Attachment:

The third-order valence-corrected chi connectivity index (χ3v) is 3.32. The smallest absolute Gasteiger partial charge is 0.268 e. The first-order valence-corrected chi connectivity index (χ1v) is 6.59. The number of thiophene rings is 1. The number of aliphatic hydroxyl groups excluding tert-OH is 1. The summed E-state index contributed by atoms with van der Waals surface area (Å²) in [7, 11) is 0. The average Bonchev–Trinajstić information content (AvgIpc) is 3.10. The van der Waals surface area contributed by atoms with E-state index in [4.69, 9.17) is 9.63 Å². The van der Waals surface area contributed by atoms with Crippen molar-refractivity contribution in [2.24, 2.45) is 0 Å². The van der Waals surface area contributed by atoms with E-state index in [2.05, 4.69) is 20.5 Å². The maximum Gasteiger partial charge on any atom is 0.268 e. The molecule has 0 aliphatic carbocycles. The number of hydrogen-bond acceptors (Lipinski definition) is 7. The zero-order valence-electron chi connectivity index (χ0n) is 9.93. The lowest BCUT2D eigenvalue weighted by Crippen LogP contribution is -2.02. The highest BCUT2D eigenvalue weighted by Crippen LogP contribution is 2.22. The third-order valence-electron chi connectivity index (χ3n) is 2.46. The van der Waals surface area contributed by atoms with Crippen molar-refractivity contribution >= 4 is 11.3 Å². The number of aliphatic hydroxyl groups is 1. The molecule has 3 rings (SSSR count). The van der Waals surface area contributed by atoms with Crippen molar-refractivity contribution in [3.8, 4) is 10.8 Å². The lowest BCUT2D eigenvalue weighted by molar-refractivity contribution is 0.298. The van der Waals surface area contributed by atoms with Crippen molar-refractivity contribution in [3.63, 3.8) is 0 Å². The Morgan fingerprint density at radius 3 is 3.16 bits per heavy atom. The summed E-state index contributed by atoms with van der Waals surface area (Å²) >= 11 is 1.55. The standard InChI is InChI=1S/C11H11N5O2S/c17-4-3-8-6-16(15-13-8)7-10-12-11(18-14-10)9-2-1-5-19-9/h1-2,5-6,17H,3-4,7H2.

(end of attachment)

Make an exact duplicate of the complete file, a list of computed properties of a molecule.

The third-order valence-corrected chi connectivity index (χ3v) is 3.32. The smallest absolute Gasteiger partial charge is 0.268 e. The first-order valence-corrected chi connectivity index (χ1v) is 6.59. The number of thiophene rings is 1. The number of aliphatic hydroxyl groups excluding tert-OH is 1. The summed E-state index contributed by atoms with van der Waals surface area (Å²) in [7, 11) is 0. The average Bonchev–Trinajstić information content (AvgIpc) is 3.10. The van der Waals surface area contributed by atoms with E-state index in [4.69, 9.17) is 9.63 Å². The van der Waals surface area contributed by atoms with Crippen molar-refractivity contribution in [2.24, 2.45) is 0 Å². The van der Waals surface area contributed by atoms with E-state index in [2.05, 4.69) is 20.5 Å². The maximum Gasteiger partial charge on any atom is 0.268 e. The molecule has 0 aliphatic carbocycles. The number of hydrogen-bond acceptors (Lipinski definition) is 7. The zero-order valence-electron chi connectivity index (χ0n) is 9.93. The lowest BCUT2D eigenvalue weighted by Crippen LogP contribution is -2.02. The highest BCUT2D eigenvalue weighted by Crippen LogP contribution is 2.22. The third-order valence-electron chi connectivity index (χ3n) is 2.46. The van der Waals surface area contributed by atoms with Crippen molar-refractivity contribution >= 4 is 11.3 Å². The number of aliphatic hydroxyl groups is 1. The molecule has 3 rings (SSSR count). The van der Waals surface area contributed by atoms with Crippen molar-refractivity contribution in [3.8, 4) is 10.8 Å². The lowest BCUT2D eigenvalue weighted by molar-refractivity contribution is 0.298. The van der Waals surface area contributed by atoms with Crippen molar-refractivity contribution in [3.63, 3.8) is 0 Å². The Morgan fingerprint density at radius 3 is 3.16 bits per heavy atom. The summed E-state index contributed by atoms with van der Waals surface area (Å²) >= 11 is 1.55. The standard InChI is InChI=1S/C11H11N5O2S/c17-4-3-8-6-16(15-13-8)7-10-12-11(18-14-10)9-2-1-5-19-9/h1-2,5-6,17H,3-4,7H2.